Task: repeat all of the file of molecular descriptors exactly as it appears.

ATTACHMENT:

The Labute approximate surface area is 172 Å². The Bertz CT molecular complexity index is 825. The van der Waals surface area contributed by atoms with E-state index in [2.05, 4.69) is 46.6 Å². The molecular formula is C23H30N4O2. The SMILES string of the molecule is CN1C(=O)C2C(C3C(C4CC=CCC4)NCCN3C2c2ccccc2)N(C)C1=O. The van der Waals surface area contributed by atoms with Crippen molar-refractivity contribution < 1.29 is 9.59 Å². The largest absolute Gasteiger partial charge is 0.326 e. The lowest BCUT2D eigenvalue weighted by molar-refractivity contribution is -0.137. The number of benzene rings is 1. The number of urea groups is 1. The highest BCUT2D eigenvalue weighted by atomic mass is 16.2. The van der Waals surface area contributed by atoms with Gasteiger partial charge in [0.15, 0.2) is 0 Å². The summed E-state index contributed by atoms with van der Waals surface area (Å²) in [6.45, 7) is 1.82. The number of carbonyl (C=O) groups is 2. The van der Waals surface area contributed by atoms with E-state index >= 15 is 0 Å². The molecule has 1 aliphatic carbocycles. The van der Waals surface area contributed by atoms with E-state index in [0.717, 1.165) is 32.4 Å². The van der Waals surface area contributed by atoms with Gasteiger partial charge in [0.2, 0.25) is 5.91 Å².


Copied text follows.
The Labute approximate surface area is 172 Å². The Bertz CT molecular complexity index is 825. The van der Waals surface area contributed by atoms with E-state index in [2.05, 4.69) is 46.6 Å². The molecular formula is C23H30N4O2. The SMILES string of the molecule is CN1C(=O)C2C(C3C(C4CC=CCC4)NCCN3C2c2ccccc2)N(C)C1=O. The van der Waals surface area contributed by atoms with Crippen molar-refractivity contribution < 1.29 is 9.59 Å². The largest absolute Gasteiger partial charge is 0.326 e. The lowest BCUT2D eigenvalue weighted by molar-refractivity contribution is -0.137. The number of benzene rings is 1. The number of urea groups is 1. The highest BCUT2D eigenvalue weighted by atomic mass is 16.2. The van der Waals surface area contributed by atoms with Gasteiger partial charge in [0.15, 0.2) is 0 Å². The summed E-state index contributed by atoms with van der Waals surface area (Å²) in [6.45, 7) is 1.82. The number of carbonyl (C=O) groups is 2. The van der Waals surface area contributed by atoms with E-state index >= 15 is 0 Å². The molecule has 1 aliphatic carbocycles. The van der Waals surface area contributed by atoms with E-state index in [0.717, 1.165) is 32.4 Å². The van der Waals surface area contributed by atoms with Gasteiger partial charge in [0.2, 0.25) is 5.91 Å².